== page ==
On Aug. 1, 2007, an eight-lane, 1,907-foot-long bridge experienced “catastrophic failure,” falling into the Mississippi River, killing 13 people and leaving 145 others injured, according to a National Transportation Safety Board report. The director of communications at the Minnesota Department of Transportation Kevin Gutknecht said the investigation took 18 months.
“You can break down what happens in hours, in weeks, in months, and in years,” Gutknecht said. “In days, you have an effort to save lives. You have firefighters, doctors, first responders, police, public officials––all coming out and trying to get people out of the rubble.”
After all survivors have been identified and rescued, the response process enters a second phase, Gutknecht said. “That’s what’s called ‘recovery,’ where you find the bodies of the people that perished. That takes longer. It can take days and weeks.”
The logistics of removing rubble that has trapped people underneath are complicated, particularly when a major thoroughfare is completely blocked off because of the debris, as is the case with the FIU bridge. Not only do families want to know the fate of their loved ones as soon as possible, but traffic flow will likely remain extra congested while drivers detour around the closure. State officials have said Southwest Eighth Street will be closed indefinitely between Southwest 107th and 117th avenues.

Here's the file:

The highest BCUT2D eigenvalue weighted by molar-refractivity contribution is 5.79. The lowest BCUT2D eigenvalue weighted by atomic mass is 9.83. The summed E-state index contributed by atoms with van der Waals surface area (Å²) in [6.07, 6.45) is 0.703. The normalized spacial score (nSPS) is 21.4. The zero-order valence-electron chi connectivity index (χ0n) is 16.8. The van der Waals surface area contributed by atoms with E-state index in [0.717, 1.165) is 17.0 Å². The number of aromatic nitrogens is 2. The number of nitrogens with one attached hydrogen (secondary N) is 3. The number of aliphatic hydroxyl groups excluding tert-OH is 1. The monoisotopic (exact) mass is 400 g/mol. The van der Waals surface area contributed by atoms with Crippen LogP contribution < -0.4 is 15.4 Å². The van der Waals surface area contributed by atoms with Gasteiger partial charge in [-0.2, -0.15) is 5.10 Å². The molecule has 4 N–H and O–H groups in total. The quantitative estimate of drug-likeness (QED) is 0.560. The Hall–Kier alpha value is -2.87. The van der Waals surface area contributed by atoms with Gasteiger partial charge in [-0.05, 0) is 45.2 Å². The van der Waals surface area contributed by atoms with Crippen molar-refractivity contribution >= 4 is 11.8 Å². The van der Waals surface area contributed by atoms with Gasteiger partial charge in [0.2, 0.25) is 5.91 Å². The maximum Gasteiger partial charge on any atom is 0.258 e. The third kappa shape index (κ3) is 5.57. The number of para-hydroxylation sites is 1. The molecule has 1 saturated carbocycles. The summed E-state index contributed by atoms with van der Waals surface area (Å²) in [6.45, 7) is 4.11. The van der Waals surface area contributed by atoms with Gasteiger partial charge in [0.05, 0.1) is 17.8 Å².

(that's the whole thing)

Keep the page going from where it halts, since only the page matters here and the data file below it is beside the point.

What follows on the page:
Meanwhile, workers need to navigate dangerous conditions and move heavy debris in a way that doesn't hurt the recovery team.
This slow-moving process frustrated victims' families after part of a five-story parking garage at Miami Dade College's Doral campus collapsed during construction in October 2012. Tons of concrete and steel fell in pancake fashion, killing four workers.
Within the first 24 hours, three people were declared dead. But one worker's body remained trapped in the rubble for eight days, prompting his family to protest work crews' pace amid a painful wait for his remains to be extracted.
In the case of the fallen garage, workers had to safely work through chunks of mangled concrete and steel with big equipment and cameras to find the dead.